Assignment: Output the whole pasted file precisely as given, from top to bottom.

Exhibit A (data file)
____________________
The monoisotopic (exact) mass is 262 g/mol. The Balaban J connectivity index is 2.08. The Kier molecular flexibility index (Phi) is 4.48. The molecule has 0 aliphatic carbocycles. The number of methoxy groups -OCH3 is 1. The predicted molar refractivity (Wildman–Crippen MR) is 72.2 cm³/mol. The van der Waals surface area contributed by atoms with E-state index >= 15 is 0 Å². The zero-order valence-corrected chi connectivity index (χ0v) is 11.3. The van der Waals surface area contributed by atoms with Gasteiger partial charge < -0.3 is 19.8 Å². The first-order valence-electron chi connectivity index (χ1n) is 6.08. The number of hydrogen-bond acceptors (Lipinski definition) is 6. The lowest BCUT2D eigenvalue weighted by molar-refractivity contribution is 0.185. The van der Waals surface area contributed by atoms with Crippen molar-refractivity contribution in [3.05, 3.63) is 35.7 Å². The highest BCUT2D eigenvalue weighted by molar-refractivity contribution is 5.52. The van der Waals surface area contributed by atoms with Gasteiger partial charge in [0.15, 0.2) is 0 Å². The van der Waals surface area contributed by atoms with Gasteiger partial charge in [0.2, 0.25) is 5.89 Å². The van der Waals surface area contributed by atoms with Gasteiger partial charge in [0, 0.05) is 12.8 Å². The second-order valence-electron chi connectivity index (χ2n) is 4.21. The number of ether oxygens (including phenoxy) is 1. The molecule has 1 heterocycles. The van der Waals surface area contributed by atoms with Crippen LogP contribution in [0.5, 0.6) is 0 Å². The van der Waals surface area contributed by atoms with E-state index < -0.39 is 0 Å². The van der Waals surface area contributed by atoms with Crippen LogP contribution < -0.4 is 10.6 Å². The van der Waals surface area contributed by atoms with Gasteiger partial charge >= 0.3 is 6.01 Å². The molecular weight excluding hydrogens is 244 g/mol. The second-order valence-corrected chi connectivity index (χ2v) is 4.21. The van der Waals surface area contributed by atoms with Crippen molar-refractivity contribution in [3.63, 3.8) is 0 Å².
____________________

The monoisotopic (exact) mass is 262 g/mol. The Balaban J connectivity index is 2.08. The Kier molecular flexibility index (Phi) is 4.48. The molecule has 0 aliphatic carbocycles. The number of methoxy groups -OCH3 is 1. The predicted molar refractivity (Wildman–Crippen MR) is 72.2 cm³/mol. The van der Waals surface area contributed by atoms with E-state index >= 15 is 0 Å². The zero-order valence-corrected chi connectivity index (χ0v) is 11.3. The van der Waals surface area contributed by atoms with Gasteiger partial charge < -0.3 is 19.8 Å². The first-order valence-electron chi connectivity index (χ1n) is 6.08. The number of hydrogen-bond acceptors (Lipinski definition) is 6. The lowest BCUT2D eigenvalue weighted by molar-refractivity contribution is 0.185. The van der Waals surface area contributed by atoms with Crippen molar-refractivity contribution in [3.05, 3.63) is 35.7 Å². The highest BCUT2D eigenvalue weighted by molar-refractivity contribution is 5.52. The van der Waals surface area contributed by atoms with Gasteiger partial charge in [0.15, 0.2) is 0 Å². The van der Waals surface area contributed by atoms with Gasteiger partial charge in [0.2, 0.25) is 5.89 Å². The van der Waals surface area contributed by atoms with Gasteiger partial charge in [0, 0.05) is 12.8 Å². The second-order valence-electron chi connectivity index (χ2n) is 4.21. The number of ether oxygens (including phenoxy) is 1. The molecule has 1 heterocycles. The van der Waals surface area contributed by atoms with Crippen LogP contribution in [0.5, 0.6) is 0 Å². The van der Waals surface area contributed by atoms with E-state index < -0.39 is 0 Å². The van der Waals surface area contributed by atoms with Crippen LogP contribution < -0.4 is 10.6 Å². The van der Waals surface area contributed by atoms with Gasteiger partial charge >= 0.3 is 6.01 Å². The molecular weight excluding hydrogens is 244 g/mol. The second-order valence-corrected chi connectivity index (χ2v) is 4.21. The van der Waals surface area contributed by atoms with Crippen molar-refractivity contribution in [3.63, 3.8) is 0 Å².